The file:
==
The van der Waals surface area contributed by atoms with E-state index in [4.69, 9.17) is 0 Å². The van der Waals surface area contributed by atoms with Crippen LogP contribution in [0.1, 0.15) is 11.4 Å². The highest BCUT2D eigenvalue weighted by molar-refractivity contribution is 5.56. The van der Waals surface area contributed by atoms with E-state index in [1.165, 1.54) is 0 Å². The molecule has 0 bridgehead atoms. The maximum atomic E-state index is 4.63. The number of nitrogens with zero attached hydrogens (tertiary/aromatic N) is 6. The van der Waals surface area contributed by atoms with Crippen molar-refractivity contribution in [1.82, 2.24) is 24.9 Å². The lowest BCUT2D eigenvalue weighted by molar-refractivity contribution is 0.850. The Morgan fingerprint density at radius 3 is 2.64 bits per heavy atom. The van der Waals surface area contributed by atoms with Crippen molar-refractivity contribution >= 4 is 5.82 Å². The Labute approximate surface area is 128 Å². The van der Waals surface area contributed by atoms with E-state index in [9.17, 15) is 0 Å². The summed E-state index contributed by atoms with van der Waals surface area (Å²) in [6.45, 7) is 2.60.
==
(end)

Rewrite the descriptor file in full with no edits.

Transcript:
The van der Waals surface area contributed by atoms with E-state index in [4.69, 9.17) is 0 Å². The van der Waals surface area contributed by atoms with Crippen LogP contribution in [0.1, 0.15) is 11.4 Å². The highest BCUT2D eigenvalue weighted by molar-refractivity contribution is 5.56. The van der Waals surface area contributed by atoms with E-state index in [1.165, 1.54) is 0 Å². The molecule has 0 bridgehead atoms. The maximum atomic E-state index is 4.63. The number of nitrogens with zero attached hydrogens (tertiary/aromatic N) is 6. The van der Waals surface area contributed by atoms with Crippen molar-refractivity contribution in [1.82, 2.24) is 24.9 Å². The lowest BCUT2D eigenvalue weighted by molar-refractivity contribution is 0.850. The Morgan fingerprint density at radius 3 is 2.64 bits per heavy atom. The van der Waals surface area contributed by atoms with Crippen molar-refractivity contribution >= 4 is 5.82 Å². The Labute approximate surface area is 128 Å². The van der Waals surface area contributed by atoms with E-state index in [9.17, 15) is 0 Å². The summed E-state index contributed by atoms with van der Waals surface area (Å²) in [6.45, 7) is 2.60.